Dr. Branch Wins First Place
| Friday Feb 28, 2014 |
Congratulations to Dr. Byron Branch on winning first place at the Texas Association of Neurological Surgeons for his presentation on minimally invasive spine surgery!| Read More >>
One of largest residency programs in the U.S.
| Sunday Feb 9, 2014 |
The Accreditation Council for Graduate Medical Education (ACGME) has approved the expansion of the department’s neurosurgery residency program to 17 residents.| Read More >>
2013 Holiday Celebration
| Friday Dec 20, 2013 |
Thank you to everyone who helped to make this year's Holiday Celebration a success! We wish you all a safe and happy holiday!| Read More >>
Endoscopic Treatment of Craniosynostosis Workshop
| Tuesday Nov 19, 2013 |
Dr. David Jimenez and Dr. Constance Barone are the pioneers of the minimally invasive procedure to correct craniosynostosis, Endoscopic Strip Craniectomy. Over the last 17 years, they have performed almost 600 procedures with excellent outcomes. Their expertise in the field has been published in medical journals and peer reviewed professional publications.
Plan to attend this innovative program in San Antonio TX, July 17-18, 2014.
Jay's Remarkable Recovery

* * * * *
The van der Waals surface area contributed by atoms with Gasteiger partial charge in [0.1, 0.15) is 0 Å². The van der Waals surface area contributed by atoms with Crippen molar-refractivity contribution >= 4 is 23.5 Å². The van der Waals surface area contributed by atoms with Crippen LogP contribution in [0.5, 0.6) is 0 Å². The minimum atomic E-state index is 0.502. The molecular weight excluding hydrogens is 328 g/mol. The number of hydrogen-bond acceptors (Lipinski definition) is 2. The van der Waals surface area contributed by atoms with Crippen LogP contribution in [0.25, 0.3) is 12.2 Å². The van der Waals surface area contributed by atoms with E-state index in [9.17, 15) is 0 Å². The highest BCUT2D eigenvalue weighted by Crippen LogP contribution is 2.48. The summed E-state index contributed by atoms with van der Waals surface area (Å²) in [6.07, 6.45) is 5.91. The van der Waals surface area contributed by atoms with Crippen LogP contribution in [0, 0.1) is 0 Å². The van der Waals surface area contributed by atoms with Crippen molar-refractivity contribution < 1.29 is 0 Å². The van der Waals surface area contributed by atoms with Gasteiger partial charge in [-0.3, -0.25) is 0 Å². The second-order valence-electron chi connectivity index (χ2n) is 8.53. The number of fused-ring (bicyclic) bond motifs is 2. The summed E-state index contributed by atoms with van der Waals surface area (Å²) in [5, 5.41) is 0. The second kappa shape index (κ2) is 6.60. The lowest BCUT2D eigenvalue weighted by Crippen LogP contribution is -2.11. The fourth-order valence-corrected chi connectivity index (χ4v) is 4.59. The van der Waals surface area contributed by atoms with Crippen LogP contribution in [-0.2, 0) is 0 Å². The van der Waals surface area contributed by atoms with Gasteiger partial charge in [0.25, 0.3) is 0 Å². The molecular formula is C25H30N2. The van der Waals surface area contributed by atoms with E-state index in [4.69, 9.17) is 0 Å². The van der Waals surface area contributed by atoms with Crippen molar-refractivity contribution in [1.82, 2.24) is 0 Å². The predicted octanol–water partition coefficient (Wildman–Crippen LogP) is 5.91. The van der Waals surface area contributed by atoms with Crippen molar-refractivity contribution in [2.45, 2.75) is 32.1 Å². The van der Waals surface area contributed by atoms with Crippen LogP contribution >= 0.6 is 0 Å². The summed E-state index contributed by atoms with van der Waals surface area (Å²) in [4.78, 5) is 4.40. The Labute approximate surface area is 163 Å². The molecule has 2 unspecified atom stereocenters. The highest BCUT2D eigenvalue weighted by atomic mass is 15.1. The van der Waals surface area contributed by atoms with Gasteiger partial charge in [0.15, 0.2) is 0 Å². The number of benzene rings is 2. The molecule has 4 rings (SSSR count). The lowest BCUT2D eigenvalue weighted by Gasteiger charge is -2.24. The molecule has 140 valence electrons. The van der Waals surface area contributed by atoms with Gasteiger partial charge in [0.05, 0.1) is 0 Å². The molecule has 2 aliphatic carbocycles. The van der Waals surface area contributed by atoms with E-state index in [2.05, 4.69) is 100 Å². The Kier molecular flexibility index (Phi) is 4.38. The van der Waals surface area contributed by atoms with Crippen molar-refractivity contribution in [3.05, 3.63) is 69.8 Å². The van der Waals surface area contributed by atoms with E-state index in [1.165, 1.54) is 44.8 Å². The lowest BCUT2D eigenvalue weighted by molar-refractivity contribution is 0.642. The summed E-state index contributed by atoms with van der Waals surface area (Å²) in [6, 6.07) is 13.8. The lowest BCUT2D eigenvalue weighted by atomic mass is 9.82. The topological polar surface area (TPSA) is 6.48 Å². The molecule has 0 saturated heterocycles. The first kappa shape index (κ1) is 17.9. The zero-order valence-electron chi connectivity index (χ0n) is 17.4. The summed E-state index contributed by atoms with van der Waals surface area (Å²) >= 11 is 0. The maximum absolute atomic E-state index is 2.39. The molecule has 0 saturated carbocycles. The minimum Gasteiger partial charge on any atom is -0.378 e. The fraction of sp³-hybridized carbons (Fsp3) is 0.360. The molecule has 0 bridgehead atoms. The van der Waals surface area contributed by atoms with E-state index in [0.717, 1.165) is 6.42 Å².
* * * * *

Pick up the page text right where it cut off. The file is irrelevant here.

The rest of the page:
| Monday Nov 4, 2013 |
James "Jay" Ellis was admitted August 18, 2013 after a motorcycle collision. He was wearing a helmet and in full gear when his bike skidded on some gravel and he was thrown off. Unfortunately, his legs were injured when they struck a street sign. He arrived at University Hospital in critical condition with multiple long bone fractures but, fortunately, no head injury. On his second day in the hospital, after a necessary operation to amputate his left leg below the knee, Jay stopped following commands and became unresponsive. After multiple consultations and a thorough review of his history and MRI brain imaging, the cause became clear. Jay had fat embolism syndrome, a rare but known complication after long bone fracture. He endured multiple surgeries for his left leg, multiple blood transfusions and infection. Jay was initially in a coma but slowly, over several weeks, started showing signs of awakening. Almost 6 weeks after experiencing this life-threatening injury and rare complication of fat embolism syndrome, Jay wheeled himself out of the hospital to rehab, talking, laughing and saying thank you.| Read More >>